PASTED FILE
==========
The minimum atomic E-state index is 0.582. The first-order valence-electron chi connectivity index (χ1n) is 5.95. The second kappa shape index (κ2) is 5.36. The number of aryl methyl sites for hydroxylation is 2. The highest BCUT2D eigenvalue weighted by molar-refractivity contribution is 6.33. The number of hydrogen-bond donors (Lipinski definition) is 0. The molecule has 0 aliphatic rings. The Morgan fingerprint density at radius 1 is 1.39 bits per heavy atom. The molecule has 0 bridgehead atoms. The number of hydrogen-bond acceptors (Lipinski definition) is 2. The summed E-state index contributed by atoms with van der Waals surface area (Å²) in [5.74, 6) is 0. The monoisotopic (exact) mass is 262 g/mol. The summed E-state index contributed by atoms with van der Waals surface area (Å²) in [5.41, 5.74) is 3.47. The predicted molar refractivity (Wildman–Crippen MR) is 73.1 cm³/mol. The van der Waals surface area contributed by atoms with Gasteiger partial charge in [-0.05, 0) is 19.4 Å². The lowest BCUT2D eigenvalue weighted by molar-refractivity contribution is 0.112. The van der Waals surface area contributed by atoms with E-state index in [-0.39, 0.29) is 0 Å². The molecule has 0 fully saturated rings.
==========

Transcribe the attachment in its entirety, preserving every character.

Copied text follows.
The minimum atomic E-state index is 0.582. The first-order valence-electron chi connectivity index (χ1n) is 5.95. The second kappa shape index (κ2) is 5.36. The number of aryl methyl sites for hydroxylation is 2. The highest BCUT2D eigenvalue weighted by molar-refractivity contribution is 6.33. The number of hydrogen-bond donors (Lipinski definition) is 0. The molecule has 0 aliphatic rings. The Morgan fingerprint density at radius 1 is 1.39 bits per heavy atom. The molecule has 0 bridgehead atoms. The number of hydrogen-bond acceptors (Lipinski definition) is 2. The summed E-state index contributed by atoms with van der Waals surface area (Å²) in [5.74, 6) is 0. The monoisotopic (exact) mass is 262 g/mol. The summed E-state index contributed by atoms with van der Waals surface area (Å²) in [5.41, 5.74) is 3.47. The predicted molar refractivity (Wildman–Crippen MR) is 73.1 cm³/mol. The van der Waals surface area contributed by atoms with Gasteiger partial charge in [-0.05, 0) is 19.4 Å². The lowest BCUT2D eigenvalue weighted by molar-refractivity contribution is 0.112. The van der Waals surface area contributed by atoms with E-state index in [-0.39, 0.29) is 0 Å². The molecule has 0 fully saturated rings.